Domains of Life; Prokaryotic vs. Eukaryotic Cells

ID #1598

Does the compartmentalization that occur in Eukaryotic cells allow the cell to be generally larger than prokaryotic cells? And if so, for what reasons does having organelles allow a cell to be larger?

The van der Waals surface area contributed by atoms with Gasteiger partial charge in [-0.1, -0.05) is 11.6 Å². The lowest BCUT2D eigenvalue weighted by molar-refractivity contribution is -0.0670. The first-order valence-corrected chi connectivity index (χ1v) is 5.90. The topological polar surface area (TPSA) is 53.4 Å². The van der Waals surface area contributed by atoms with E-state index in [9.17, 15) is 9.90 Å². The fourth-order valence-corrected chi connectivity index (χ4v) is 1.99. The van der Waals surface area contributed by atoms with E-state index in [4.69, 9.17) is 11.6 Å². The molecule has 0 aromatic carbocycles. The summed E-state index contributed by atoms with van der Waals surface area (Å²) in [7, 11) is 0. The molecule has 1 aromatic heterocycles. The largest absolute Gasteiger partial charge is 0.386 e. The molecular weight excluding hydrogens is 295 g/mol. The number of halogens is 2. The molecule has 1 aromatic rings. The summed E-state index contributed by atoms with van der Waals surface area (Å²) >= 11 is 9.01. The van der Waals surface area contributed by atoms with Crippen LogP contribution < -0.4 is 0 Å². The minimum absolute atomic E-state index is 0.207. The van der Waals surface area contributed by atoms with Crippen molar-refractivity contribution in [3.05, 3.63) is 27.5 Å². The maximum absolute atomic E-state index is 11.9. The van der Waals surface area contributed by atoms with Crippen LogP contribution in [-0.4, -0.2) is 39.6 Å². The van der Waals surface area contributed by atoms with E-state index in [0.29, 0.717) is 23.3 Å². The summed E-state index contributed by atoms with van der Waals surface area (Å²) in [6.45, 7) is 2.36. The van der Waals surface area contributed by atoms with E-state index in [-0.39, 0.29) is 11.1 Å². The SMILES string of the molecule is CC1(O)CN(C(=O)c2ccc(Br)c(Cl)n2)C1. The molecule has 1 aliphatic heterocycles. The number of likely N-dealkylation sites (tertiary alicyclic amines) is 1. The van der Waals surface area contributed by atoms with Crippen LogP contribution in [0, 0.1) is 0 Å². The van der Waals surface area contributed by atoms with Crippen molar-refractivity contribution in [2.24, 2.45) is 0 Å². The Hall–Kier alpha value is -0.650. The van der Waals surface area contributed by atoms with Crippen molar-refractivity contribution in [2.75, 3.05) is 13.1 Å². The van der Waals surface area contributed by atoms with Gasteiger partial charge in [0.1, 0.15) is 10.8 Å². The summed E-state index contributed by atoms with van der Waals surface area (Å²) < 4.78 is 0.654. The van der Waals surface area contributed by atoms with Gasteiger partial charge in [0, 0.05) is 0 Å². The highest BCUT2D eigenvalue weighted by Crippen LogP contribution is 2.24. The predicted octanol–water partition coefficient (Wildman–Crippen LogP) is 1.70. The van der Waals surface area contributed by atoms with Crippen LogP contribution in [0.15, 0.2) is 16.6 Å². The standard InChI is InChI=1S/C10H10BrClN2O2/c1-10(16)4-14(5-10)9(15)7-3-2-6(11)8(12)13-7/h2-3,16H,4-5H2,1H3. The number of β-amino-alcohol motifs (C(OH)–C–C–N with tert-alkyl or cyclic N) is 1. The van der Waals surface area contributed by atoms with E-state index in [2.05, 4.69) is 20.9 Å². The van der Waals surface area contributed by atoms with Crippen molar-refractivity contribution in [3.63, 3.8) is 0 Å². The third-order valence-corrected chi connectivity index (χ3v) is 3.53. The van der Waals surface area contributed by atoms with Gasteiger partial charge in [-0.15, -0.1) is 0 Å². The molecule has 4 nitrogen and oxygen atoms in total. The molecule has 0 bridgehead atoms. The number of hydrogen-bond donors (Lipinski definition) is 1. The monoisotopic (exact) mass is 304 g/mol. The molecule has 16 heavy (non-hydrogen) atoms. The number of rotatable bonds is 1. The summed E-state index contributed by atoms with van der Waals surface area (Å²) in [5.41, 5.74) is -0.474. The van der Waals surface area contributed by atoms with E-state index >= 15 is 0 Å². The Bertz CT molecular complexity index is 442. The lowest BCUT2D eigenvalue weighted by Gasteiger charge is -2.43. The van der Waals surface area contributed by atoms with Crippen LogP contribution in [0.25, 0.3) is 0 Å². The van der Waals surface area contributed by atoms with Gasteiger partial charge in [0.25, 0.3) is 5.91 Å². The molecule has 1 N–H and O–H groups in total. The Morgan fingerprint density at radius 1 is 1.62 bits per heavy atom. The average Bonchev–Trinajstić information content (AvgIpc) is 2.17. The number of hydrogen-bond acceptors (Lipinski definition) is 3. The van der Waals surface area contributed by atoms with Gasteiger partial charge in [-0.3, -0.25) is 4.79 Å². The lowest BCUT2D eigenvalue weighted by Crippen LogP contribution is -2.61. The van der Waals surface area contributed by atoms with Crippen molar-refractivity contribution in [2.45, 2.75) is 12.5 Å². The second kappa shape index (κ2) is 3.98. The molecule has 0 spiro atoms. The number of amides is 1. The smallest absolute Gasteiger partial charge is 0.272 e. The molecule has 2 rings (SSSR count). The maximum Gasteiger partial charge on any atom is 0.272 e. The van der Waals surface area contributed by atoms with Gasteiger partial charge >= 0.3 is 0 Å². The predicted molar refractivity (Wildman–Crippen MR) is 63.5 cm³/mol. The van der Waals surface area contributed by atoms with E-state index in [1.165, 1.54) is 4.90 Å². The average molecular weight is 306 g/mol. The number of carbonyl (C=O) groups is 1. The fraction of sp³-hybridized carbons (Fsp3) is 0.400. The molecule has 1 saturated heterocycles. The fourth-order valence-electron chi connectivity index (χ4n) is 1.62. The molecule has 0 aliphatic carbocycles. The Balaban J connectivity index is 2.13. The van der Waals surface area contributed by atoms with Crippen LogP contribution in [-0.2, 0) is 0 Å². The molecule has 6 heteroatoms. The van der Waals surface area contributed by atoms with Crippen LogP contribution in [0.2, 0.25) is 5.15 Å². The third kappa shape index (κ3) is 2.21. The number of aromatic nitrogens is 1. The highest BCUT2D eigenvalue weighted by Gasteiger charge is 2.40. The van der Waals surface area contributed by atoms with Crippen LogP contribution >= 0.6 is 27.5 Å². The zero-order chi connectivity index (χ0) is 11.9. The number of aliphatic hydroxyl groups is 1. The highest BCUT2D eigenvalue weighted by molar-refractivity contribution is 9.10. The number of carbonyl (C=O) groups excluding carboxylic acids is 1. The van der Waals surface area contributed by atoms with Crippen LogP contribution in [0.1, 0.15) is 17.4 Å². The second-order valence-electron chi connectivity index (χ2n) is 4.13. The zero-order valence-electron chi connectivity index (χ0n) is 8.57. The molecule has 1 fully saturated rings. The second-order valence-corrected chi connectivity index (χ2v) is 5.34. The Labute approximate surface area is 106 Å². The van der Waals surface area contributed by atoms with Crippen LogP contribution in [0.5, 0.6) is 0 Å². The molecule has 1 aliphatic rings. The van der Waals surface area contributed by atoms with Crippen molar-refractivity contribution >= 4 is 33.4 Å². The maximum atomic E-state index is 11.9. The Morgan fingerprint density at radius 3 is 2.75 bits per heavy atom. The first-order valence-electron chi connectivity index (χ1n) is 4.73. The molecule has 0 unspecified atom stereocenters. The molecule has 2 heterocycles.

This is something of a "chicken and egg" situation. Is a eukaryotic cell larger because it's compartmentalized? Or is it compartmentalized because it's larger? The answer to both questions is probably yes. Larger cells can support more chemical reactions, making them more complex. But this complexity would be unmanageable if all the reactions were happening in exactly the same place. At some level, there wouldn't even be an advantage to being a cell. Also, as we'll see later in the semester, some of the reactions required to sustain this complexity require a different set of conditions than others. Compartmentalization allows sets of reactions to be separated from each other with respect to chemistry, space, and time.

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